As unrest continues, Iran’s U.N. envoy blasts U.S. over ‘grotesque’ meddling


At the United Nations on Wednesday, Iran angrily accused the United States of meddling in its domestic affairs after President Donald Trump backed anti-government protests,thejapantimes has published.

Gholamali Khoshroo, Iran’s U.N. ambassador, said in a letter that the U.S. government “has stepped up its acts of intervention in a grotesque way in Iran’s internal affairs under the pretext of providing support for sporadic protests, which in several instances were hijacked by infiltrators.”

Khoshroo charged that the United States had violated international law and the principles of the U.N. Charter, and urged countries to condemn Washington’s statements.

“The president and vice president of the United States, in their numerous absurd tweets, incited Iranians to engage in disruptive acts,” Khoshroo said in the letter to the Security Council and to U.N. Secretary-General Antonio Guterres.

“The U.S. Department of State went so far as admitting that the U.S. government wants to encourage protesters in Iran to change their government, admitting that the U.S. is engaged in interfering with the internal affairs of Iran through Facebook and Twitter,” he added.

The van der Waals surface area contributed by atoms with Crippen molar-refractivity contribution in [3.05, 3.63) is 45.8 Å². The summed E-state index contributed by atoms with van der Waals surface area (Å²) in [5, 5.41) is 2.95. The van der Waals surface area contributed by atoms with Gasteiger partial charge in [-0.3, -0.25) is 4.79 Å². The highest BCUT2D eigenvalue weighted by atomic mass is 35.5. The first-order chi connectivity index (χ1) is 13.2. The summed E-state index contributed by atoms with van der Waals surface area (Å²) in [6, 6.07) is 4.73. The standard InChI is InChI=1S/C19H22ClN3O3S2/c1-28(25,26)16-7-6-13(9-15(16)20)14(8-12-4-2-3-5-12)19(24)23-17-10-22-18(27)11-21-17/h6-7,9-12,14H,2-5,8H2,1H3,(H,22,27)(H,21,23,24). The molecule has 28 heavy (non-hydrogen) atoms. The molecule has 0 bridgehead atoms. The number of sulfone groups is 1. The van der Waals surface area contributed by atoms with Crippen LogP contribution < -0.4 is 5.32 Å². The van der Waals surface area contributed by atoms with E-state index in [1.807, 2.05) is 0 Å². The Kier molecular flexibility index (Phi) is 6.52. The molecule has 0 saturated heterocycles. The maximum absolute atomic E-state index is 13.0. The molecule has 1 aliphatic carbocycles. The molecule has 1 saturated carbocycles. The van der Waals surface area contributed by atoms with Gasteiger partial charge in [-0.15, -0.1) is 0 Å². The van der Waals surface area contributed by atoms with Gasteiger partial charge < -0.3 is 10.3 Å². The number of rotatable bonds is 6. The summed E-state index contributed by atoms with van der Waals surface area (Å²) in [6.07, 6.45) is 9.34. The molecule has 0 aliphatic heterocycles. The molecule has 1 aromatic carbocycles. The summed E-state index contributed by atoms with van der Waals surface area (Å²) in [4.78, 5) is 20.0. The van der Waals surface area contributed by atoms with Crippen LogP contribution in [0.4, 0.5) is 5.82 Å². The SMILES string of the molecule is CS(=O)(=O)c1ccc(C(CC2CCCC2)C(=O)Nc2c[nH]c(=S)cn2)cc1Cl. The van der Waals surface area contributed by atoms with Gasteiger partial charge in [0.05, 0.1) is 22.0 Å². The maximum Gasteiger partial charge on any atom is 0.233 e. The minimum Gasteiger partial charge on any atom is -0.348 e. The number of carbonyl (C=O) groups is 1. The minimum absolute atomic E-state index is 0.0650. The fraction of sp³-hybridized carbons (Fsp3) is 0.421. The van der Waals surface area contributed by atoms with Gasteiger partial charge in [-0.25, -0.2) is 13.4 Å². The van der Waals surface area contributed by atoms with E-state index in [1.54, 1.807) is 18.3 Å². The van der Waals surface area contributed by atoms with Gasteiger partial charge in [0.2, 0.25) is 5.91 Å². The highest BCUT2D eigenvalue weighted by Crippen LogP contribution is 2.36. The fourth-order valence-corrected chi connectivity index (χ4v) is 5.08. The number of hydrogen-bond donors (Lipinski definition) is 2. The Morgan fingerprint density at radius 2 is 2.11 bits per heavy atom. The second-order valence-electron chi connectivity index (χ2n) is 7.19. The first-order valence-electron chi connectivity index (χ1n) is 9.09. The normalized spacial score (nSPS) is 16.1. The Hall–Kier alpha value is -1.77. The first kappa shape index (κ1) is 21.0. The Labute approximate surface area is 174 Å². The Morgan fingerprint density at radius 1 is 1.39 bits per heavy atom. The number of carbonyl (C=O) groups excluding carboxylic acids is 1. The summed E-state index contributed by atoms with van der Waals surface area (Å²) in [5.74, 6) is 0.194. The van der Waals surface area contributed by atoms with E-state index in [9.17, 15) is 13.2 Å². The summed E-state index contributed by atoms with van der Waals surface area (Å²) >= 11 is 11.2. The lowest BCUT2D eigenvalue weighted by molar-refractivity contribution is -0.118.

The letter was released after Trump pledged to help Iranians “take back” their government.

“Such respect for the people of Iran as they try to take back their corrupt government. You will see great support from the United States at the appropriate time!” Trump tweeted.

A White House official, who asked for anonymity, said Wednesday the administration will look for “actionable information” to try to begin imposing sanctions on those responsible for any crackdown.

U.S. Ambassador Nikki Haley said Tuesday she will be seeking an emergency U.N. Security Council meeting to discuss the violence, which has left 21 dead so far.

But diplomats said Wednesday that no such meeting has been scheduled for the time being.

Russia and China are among the countries that are expected to oppose Security Council action on Iran, diplomats said.

Guterres earlier deplored the loss of life during the anti-government protests and said “further violence must be avoided.”

U.N. rights chief Zeid Ra’ad al-Hussein separately urged Iranian authorities “to handle the wave of protests that have taken place around the country with great care so as not to further inflame violence and unrest.”

Protests over economic problems broke out in Iran’s second-largest city, Mashhad, on Dec. 28 and quickly spread across the country, turning against the regime as a whole.

Tens of thousands of Iranians took to the streets in several cities on Wednesday for pro-regime rallies, but Iran’s Revolutionary Guard chief announced the “end of the sedition.”

Gen. Mohammad Ali Jafari said the guard had only intervened “in a limited way” against fewer than 15,000 “troublemakers” nationwide, adding that a large number were arrested.

“Today we can announce the end of the sedition,” Jafari said, quoted on the Guard’s website. “A large number of the troublemakers at the center of the sedition, who received training from counterrevolutionaries . . . have been arrested, and there will be firm action against them.”